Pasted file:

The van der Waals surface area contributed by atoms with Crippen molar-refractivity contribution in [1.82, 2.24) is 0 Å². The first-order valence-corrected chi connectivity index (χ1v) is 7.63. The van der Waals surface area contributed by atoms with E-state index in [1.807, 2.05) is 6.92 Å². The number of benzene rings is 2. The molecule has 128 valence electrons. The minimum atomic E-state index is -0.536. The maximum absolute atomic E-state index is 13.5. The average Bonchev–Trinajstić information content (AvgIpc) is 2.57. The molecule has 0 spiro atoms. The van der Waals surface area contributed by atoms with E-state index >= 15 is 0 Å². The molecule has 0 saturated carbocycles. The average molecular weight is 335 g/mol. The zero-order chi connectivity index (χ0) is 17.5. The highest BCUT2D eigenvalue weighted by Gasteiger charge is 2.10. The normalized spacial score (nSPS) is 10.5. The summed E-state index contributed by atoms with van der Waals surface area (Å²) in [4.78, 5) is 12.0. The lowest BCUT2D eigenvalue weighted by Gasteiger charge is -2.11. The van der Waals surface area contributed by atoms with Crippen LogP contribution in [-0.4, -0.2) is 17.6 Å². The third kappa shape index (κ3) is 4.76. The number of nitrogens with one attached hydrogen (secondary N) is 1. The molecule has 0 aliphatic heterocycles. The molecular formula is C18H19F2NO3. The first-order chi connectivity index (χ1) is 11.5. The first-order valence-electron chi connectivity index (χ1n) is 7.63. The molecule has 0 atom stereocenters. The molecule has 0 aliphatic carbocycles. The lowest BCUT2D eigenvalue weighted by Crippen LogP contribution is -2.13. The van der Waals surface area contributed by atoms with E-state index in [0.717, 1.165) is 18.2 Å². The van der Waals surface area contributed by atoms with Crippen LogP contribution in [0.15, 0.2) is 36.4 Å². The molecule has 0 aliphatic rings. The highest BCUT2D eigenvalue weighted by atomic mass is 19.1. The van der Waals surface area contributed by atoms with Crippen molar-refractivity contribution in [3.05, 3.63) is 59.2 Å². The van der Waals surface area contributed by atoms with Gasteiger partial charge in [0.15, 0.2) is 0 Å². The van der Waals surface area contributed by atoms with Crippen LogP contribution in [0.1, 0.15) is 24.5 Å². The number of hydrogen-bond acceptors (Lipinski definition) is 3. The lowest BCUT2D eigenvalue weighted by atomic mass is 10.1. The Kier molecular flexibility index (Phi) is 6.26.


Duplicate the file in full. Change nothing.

The van der Waals surface area contributed by atoms with Crippen molar-refractivity contribution in [1.82, 2.24) is 0 Å². The first-order valence-corrected chi connectivity index (χ1v) is 7.63. The van der Waals surface area contributed by atoms with E-state index in [1.807, 2.05) is 6.92 Å². The number of benzene rings is 2. The molecule has 128 valence electrons. The minimum atomic E-state index is -0.536. The maximum absolute atomic E-state index is 13.5. The average Bonchev–Trinajstić information content (AvgIpc) is 2.57. The molecule has 0 spiro atoms. The van der Waals surface area contributed by atoms with E-state index >= 15 is 0 Å². The molecule has 0 saturated carbocycles. The average molecular weight is 335 g/mol. The zero-order chi connectivity index (χ0) is 17.5. The highest BCUT2D eigenvalue weighted by Gasteiger charge is 2.10. The normalized spacial score (nSPS) is 10.5. The summed E-state index contributed by atoms with van der Waals surface area (Å²) in [4.78, 5) is 12.0. The lowest BCUT2D eigenvalue weighted by Gasteiger charge is -2.11. The van der Waals surface area contributed by atoms with Crippen LogP contribution in [-0.4, -0.2) is 17.6 Å². The third kappa shape index (κ3) is 4.76. The number of nitrogens with one attached hydrogen (secondary N) is 1. The molecule has 0 aliphatic heterocycles. The molecular formula is C18H19F2NO3. The first-order chi connectivity index (χ1) is 11.5. The first-order valence-electron chi connectivity index (χ1n) is 7.63. The molecule has 0 atom stereocenters. The molecule has 0 aliphatic carbocycles. The lowest BCUT2D eigenvalue weighted by Crippen LogP contribution is -2.13. The van der Waals surface area contributed by atoms with E-state index in [0.717, 1.165) is 18.2 Å². The van der Waals surface area contributed by atoms with Crippen LogP contribution in [0.15, 0.2) is 36.4 Å². The molecule has 0 aliphatic rings. The highest BCUT2D eigenvalue weighted by atomic mass is 19.1. The van der Waals surface area contributed by atoms with Crippen molar-refractivity contribution in [3.05, 3.63) is 59.2 Å². The van der Waals surface area contributed by atoms with Gasteiger partial charge in [0.15, 0.2) is 0 Å². The van der Waals surface area contributed by atoms with Crippen LogP contribution in [0.1, 0.15) is 24.5 Å². The number of hydrogen-bond acceptors (Lipinski definition) is 3. The lowest BCUT2D eigenvalue weighted by atomic mass is 10.1. The Kier molecular flexibility index (Phi) is 6.26.